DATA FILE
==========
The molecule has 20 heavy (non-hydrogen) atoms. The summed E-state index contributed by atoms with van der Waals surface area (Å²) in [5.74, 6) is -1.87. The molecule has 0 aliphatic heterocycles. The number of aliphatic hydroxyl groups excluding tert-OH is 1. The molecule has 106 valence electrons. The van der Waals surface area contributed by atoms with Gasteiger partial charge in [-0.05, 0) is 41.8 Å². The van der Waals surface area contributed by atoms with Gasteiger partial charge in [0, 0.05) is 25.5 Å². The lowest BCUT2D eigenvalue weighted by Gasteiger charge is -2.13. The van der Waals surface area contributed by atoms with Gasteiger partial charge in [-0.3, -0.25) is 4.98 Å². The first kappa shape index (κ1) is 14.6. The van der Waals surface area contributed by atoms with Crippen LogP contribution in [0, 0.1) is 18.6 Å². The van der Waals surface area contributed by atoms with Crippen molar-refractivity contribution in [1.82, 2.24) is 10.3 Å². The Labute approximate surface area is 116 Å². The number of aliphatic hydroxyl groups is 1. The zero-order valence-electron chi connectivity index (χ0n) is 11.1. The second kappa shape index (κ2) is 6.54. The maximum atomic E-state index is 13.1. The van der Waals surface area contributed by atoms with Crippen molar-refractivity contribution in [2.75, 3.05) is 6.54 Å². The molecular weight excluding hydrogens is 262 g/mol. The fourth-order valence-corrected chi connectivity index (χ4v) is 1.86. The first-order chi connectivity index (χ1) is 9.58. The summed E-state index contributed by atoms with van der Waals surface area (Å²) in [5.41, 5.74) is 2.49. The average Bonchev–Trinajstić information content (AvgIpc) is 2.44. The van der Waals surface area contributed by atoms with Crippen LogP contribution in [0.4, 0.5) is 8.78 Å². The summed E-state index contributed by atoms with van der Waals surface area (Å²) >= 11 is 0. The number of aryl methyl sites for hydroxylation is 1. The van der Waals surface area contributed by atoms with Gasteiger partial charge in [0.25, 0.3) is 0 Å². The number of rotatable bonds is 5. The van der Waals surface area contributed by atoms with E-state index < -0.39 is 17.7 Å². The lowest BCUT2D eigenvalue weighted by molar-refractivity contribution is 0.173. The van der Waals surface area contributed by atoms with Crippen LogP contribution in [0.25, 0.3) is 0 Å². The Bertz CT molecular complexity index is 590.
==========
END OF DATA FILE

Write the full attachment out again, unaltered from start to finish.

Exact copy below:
The molecule has 20 heavy (non-hydrogen) atoms. The summed E-state index contributed by atoms with van der Waals surface area (Å²) in [5.74, 6) is -1.87. The molecule has 0 aliphatic heterocycles. The number of aliphatic hydroxyl groups excluding tert-OH is 1. The molecule has 106 valence electrons. The van der Waals surface area contributed by atoms with Gasteiger partial charge in [-0.05, 0) is 41.8 Å². The van der Waals surface area contributed by atoms with Gasteiger partial charge in [0, 0.05) is 25.5 Å². The lowest BCUT2D eigenvalue weighted by Gasteiger charge is -2.13. The van der Waals surface area contributed by atoms with Gasteiger partial charge in [-0.3, -0.25) is 4.98 Å². The first kappa shape index (κ1) is 14.6. The van der Waals surface area contributed by atoms with Crippen LogP contribution in [0, 0.1) is 18.6 Å². The van der Waals surface area contributed by atoms with Crippen molar-refractivity contribution in [1.82, 2.24) is 10.3 Å². The Labute approximate surface area is 116 Å². The number of aliphatic hydroxyl groups is 1. The zero-order valence-electron chi connectivity index (χ0n) is 11.1. The second kappa shape index (κ2) is 6.54. The maximum atomic E-state index is 13.1. The van der Waals surface area contributed by atoms with Crippen molar-refractivity contribution in [2.75, 3.05) is 6.54 Å². The molecular weight excluding hydrogens is 262 g/mol. The fourth-order valence-corrected chi connectivity index (χ4v) is 1.86. The first-order chi connectivity index (χ1) is 9.58. The summed E-state index contributed by atoms with van der Waals surface area (Å²) in [5.41, 5.74) is 2.49. The average Bonchev–Trinajstić information content (AvgIpc) is 2.44. The van der Waals surface area contributed by atoms with Crippen LogP contribution in [0.4, 0.5) is 8.78 Å². The summed E-state index contributed by atoms with van der Waals surface area (Å²) >= 11 is 0. The number of aryl methyl sites for hydroxylation is 1. The van der Waals surface area contributed by atoms with Gasteiger partial charge in [0.25, 0.3) is 0 Å². The number of rotatable bonds is 5. The van der Waals surface area contributed by atoms with E-state index < -0.39 is 17.7 Å². The lowest BCUT2D eigenvalue weighted by molar-refractivity contribution is 0.173. The van der Waals surface area contributed by atoms with Crippen LogP contribution in [0.25, 0.3) is 0 Å². The Bertz CT molecular complexity index is 590.